Hypothetical scenario: A research paper provides compelling data on a highly effective new cancer therapy. After publication, it comes to light that the author was an undisclosed paid employee (with stock options) of the pharmaceutical company. Is this an instance of financial bias?
Real-life scenario: A biomedical journal publishes a special brain anatomy supplement sponsored by surgical microscope companies. The industry financial sponsorship is fully disclosed, and the guest editor’s and authors’ financial disclosures (which state no financial association with the sponsoring companies) are published as part of the articles in the supplement. Is this an instance of financial bias?
Financial bias defined/explained
Financial bias can be described as “any financial involvement or entanglement between an author, editor, or peer reviewer of an academic article and that of an external entity which has an interest in the article.” Such entanglements have negative effects, in that they can: (a) produce results or conclusions that differ from the truth, or (b) sway someone’s judgment in a particular direction, favouring a certain outcome over others. Financial bias offers financial incentives to individuals or groups to give unmerited favour for a product or company which is not justified by the data.
Why it exists
Why does financial bias exist? One reason is simple greed: a researcher wants to benefit financially from a company whose products, inventions, or discoveries are involved in their research. Scientific companies are keen to receive validation and/or tacit approval by being mentioned in a published, peer-reviewed article in a prestigious journal.
Another causal reason for financial bias is more benign: often, companies and researchers with financial interest in new products, drugs, or devices may be the only entities that have crucial research data. It may be impossible for financially neutral parties to have access to the available data.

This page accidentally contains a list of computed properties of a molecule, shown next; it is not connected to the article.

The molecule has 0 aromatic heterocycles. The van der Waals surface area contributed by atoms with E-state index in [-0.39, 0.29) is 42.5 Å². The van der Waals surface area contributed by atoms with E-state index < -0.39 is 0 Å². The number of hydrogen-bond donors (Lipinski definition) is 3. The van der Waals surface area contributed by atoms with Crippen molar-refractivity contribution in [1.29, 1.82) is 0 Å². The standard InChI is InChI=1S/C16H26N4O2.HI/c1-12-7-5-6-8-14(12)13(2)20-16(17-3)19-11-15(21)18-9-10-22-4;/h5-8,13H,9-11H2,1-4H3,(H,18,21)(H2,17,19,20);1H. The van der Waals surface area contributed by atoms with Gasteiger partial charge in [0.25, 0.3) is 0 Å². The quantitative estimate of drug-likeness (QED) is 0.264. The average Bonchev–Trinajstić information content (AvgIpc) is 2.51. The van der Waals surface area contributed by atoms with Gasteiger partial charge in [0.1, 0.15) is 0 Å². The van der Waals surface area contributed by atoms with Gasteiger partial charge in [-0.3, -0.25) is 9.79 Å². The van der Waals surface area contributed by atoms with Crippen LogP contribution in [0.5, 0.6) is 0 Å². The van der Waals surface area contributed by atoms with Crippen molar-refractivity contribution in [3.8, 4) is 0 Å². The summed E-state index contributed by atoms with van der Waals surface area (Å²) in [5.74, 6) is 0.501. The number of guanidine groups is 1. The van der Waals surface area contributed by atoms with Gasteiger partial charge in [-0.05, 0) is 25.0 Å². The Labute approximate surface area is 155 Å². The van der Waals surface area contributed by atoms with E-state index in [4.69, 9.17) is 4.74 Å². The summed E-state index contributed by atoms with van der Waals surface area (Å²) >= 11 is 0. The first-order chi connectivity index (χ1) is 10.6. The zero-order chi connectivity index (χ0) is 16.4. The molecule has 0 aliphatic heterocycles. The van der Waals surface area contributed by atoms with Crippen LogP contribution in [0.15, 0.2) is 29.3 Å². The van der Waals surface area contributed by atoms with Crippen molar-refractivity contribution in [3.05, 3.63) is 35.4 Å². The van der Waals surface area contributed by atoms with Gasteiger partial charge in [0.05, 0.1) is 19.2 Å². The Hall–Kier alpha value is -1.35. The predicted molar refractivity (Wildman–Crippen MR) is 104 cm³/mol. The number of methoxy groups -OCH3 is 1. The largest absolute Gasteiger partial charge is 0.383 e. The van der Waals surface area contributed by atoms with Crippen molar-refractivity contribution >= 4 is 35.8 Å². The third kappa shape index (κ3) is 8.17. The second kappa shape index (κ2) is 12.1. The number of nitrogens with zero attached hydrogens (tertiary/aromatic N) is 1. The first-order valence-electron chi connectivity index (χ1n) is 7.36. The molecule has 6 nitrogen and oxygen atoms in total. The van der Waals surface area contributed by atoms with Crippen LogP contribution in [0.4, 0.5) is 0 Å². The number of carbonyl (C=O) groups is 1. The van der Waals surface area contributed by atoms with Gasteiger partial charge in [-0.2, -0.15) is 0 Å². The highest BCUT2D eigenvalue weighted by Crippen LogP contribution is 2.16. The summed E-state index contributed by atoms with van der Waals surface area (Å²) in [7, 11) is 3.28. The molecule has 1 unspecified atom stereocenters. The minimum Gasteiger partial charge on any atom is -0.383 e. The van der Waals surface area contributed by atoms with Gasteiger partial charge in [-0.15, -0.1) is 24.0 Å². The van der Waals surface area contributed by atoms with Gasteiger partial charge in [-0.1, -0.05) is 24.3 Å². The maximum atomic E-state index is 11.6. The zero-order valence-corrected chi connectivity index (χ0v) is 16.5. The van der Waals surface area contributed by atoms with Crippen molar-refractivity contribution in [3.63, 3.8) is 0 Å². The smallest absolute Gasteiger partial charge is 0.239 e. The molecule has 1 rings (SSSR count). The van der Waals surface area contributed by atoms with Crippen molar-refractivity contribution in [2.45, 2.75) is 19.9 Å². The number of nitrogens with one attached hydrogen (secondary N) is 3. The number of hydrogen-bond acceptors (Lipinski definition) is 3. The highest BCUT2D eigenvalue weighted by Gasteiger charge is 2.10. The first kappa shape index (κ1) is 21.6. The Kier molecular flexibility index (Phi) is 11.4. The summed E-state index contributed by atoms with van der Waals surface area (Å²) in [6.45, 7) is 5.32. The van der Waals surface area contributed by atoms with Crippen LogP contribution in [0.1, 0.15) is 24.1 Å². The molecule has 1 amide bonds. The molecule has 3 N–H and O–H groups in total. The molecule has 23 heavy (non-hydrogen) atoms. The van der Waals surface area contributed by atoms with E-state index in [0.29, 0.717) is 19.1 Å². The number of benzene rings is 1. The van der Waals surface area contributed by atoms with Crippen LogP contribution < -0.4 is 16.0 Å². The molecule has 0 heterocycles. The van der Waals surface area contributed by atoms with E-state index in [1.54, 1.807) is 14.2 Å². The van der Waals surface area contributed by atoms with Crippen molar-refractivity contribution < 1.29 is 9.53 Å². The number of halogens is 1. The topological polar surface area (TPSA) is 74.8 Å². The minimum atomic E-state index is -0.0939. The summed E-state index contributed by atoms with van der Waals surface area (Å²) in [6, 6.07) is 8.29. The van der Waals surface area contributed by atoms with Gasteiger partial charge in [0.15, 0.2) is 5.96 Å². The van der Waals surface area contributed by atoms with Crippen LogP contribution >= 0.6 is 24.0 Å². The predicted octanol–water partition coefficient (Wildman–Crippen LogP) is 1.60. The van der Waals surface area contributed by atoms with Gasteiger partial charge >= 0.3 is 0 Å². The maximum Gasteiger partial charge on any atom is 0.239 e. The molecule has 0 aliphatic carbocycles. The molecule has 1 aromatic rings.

The pervasive nature of financial bias: motivations, who, and how
Scenario #3: The editor of a journal receives financial bonuses if that journal generates a specified amount of annual revenue. Such bonus clauses in their contract may encourage them to publish sponsored supplements or articles on products which could lead to greater advertising revenue generated by those products. Is this an instance of financial bias?
Financial bias in academic publishing can carry profoundly negative effects. It can pollute the entire spectrum of research, including its design, analysis, interpretation, and reporting.1 Moreover, it can affect researchers, authors, journal editors, peer reviewers, and even publishers.
The prospect of receiving non-trivial financial reward for recommending approval for an article blinds the eyes of those who should see and evaluate data in a dispassionate, neutral fashion. Because of financial bias, unfounded scientific research can be approved and published. Even worse, it can lead to potentially dangerous new drugs or devices being approved and released to the market.
Financial bias can be especially difficult to detect because while modern peer review processes request and publish financial disclosures of authors (as well as peer reviewers and editors), such disclosures are voluntary and unverified. Journal editorial offices do not have the capacity or legal/financial authority to investigate the veracity of their reviewers’ financial disclosures. The “honour system” of financial disclosures leaves open the very real possibility of dishonesty, which may never come to the surface.
Managing and minimising financial bias
What can be done? A few things come immediately to mind:
· Financial disclosures—Authors, reviewers, and editors need to provide updated financial disclosures to the journal regularly. Although disclosures don’t necessarily remove potential financial involvement, they represent a good-faith attempt to reveal financial connections to industry partners. Publishing the financial disclosures of authors and reviewers on all accepted articles promotes transparency and helps readers know whether any potential conflicts of interest are involved.
· Recusals of reviewers who have financial interest in products—Giving reviewers freedom to remove themselves from the review process on papers for which they have a financial involvement goes a long way to help minimise financial bias.
· Processes to minimise financial bias—Journals need to develop internal processes which promote all parties to disclose their financial investments in submitted papers. Internal and external oversight groups evaluate potential conflicts of interest on a case-by-case basis.
Financial bias is a powerful and pervasive reality in scientific publishing. Although much can be done to help identify, disclose, and minimise bias, more needs to be done to identify, disclose and minimise financial entanglements from research publication.
1. Sackett DL. Bias in analytic research. In: Ibrahim MA, eds. The case-control study consensus and controversy. Pergamon; 1979: 51–63.